COVID-19: Policy, Poverty and Indiana Workers

Whether they contract the virus or not, low-income Hoosiers will be hurt by COVID-19.
Blog Post
March 11, 2020

“We have our first confirmed case.”

COVID-19 shorthand is being spoken in news feeds, Starbucks lines, and airport lounges all over America this week. Indiana has now had several confirmed diagnoses and is grappling with school corporation shutdowns, college closures, and work-from-home orders. Like all of you, I’m just trying to keep up with the information flow. So I read the news, listen to scientists, and--defying all conventional wisdom--read the comments.

I find that, for better or for worse, Facebook comment threads are the epicenter for your average residents’ anxieties and questions about exceptional moments, whether elections, natural disasters, or pandemics. Poking around after a major school corporation west of Indianapolis was the first to close, I saw a little bit of everything: grateful (or worried or annoyed) parents, media skeptics, people who like to use the work “snowflake” a lot. But I also saw folks worrying aloud about food-insecure students. Childcare. Lack of access to technology for e-learning days. The unattainable idea of stocking up on medication or food. Unpaid leave. What these intrepid commenters know--not because a think tank or news outlet tells them but because they see it in classrooms or on the block--is that protecting yourself economically and physically has become a privilege not extended to the most vulnerable Americans.

And so with the spread of COVID-19 low-income Hoosier workers find themselves with heightened vulnerability with real health and economic outcomes. But why?

They are already struggling.

  • 25% of Hoosier workers make less than $20,000 a year.
  • In Indiana, 10% of children live in concentrated poverty (KIDS Count). This doesn’t account for the precarity of children living in families that are barely making ends meet in a state where about 34% of residents are low income.
  • In 2017, median household income in Indiana trailed the nation: $54,951 for white families, $42,995 for Hispanic families, and $32,163 for Black families (IBRC). Aggregated data for 2019 indicate that median income has ticked up but is still well below national average.
  • Childcare for a toddler is more expensive in Indiana than in any other Midwestern state. (IN Institute for Working Families)

They work in “no show, no pay” jobs and stand to lose money...quickly.

  • Only 30% of the lowest earners have paid sick leave. (BLS)
  • Only 58% of workers in service occupations have sick leave. (BLS)
  • In the Indianapolis metro alone, we have:
    • 50,000 retail sales workers and cashiers for whom one week off could mean a loss of $525 per person.
    • 53,091 food prep and related service workers for whom one week off could mean a $320 loss. (New America/Burning Glass)
  • The lowest paid healthcare workers in Indianapolis--obviously essential to the COVID-19 response and often working with those most vulnerable to the virus--could lose as much $290 per week. (New America/Burning Glass)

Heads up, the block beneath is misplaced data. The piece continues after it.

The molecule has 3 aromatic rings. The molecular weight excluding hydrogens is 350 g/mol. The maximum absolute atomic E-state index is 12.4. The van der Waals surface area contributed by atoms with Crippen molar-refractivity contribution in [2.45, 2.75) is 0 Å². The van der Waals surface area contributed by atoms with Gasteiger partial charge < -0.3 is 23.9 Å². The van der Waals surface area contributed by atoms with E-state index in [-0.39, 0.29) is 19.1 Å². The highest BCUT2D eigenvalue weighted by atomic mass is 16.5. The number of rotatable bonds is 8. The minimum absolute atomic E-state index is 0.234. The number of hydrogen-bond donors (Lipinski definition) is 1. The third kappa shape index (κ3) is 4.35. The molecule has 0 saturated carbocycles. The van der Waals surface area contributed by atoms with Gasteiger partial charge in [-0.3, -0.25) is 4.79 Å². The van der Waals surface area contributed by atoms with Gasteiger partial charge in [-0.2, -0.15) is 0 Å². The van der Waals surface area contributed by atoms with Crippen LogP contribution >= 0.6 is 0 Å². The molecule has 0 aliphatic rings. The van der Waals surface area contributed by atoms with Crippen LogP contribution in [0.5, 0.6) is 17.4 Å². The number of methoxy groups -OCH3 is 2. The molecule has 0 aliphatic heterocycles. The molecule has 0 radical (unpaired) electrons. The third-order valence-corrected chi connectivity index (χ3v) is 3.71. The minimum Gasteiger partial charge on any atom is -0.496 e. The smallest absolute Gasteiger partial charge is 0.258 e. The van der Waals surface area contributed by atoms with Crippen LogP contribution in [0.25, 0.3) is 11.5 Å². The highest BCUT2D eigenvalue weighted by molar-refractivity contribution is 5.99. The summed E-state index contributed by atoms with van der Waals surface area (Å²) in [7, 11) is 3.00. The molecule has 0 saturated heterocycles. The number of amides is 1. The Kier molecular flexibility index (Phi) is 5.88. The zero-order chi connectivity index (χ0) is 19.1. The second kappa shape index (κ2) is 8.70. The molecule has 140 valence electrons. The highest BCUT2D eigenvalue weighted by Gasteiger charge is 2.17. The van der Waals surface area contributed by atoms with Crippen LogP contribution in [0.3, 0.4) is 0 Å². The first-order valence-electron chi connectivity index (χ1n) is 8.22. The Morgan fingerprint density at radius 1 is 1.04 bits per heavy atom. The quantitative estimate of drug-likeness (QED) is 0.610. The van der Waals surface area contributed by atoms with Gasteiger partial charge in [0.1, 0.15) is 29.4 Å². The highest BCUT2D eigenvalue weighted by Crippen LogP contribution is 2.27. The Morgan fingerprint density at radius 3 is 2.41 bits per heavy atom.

Everyday is a food emergency.

  • 887,000 Hoosiers are food insecure.
  • Feeding America estimates that we’d need $396,443,000 to cover the shortfall keeping our neighbors from getting enough to eat.

Seeing a doctor isn’t always an option...or a good experience.

  • In 2018, 8.3% of Hoosiers were uninsured.
  • Multiple researchers confirm racial disparities between the treatment of Black patients vs. their white counterparts across the U.S. (NYT).
  • In spite of a federal mandate, there are massive gaps in translator services at American hospitals, complicating the treatment of patients who speak little English.

Taking leave could mean leaving a job:

  • 75% of service workers do not have short-term disability coverage. (IN Institute for Working Families)
  • While Governor Holcomb signed an order providing paid parental leave for state employees, Indiana law does not require private employers to provide sick leave, paid or unpaid.
  • Yes, companies of 50 employees or more must comply with the Family Medical Leave Act (FMLA) but to be eligible, an employee must be with the company for at least one year, have worked at least 1,250 hours during the previous year, and work at a location with at least 50 employees within a 75-mile radius. Working for small companies, working multiple jobs, working 24 hours a week, and moving or changing jobs all complicate access to leave.

Social distancing is a privilege.

  • While there are many good reasons to take public transportation, households in poverty have lower vehicle ownership rates. This means they may not be able to avoid shared and crowded transportation.
  • Access to information, remote work, and online learning varies widely, with unequal network speed (New America) and no way to telecommute for most service workers.
  • As customers distance themselves from local businesses or cancel events, service and hospitality workers at the lowest end of the pay and seniority scales are already finding their shifts cut.

None of the above likely surprises any Americans living precariously close to the financial edge, that daily reality ungoverned by statistics on tight labor markets and stock portfolios. In fact, the tightrope that low-income Americans will have to walk thanks to COVID-19 is the same tightrope, just over a new chasm. A year from now, when we look back on this chaotic moment, if we haven’t addressed the core inequities faced by those making less than a livable wage and those without access to paid leave...well, then, we’re the sick ones.

You can learn more about New America's work on paid family and medical leave here.

Related Topics
Redesigning Work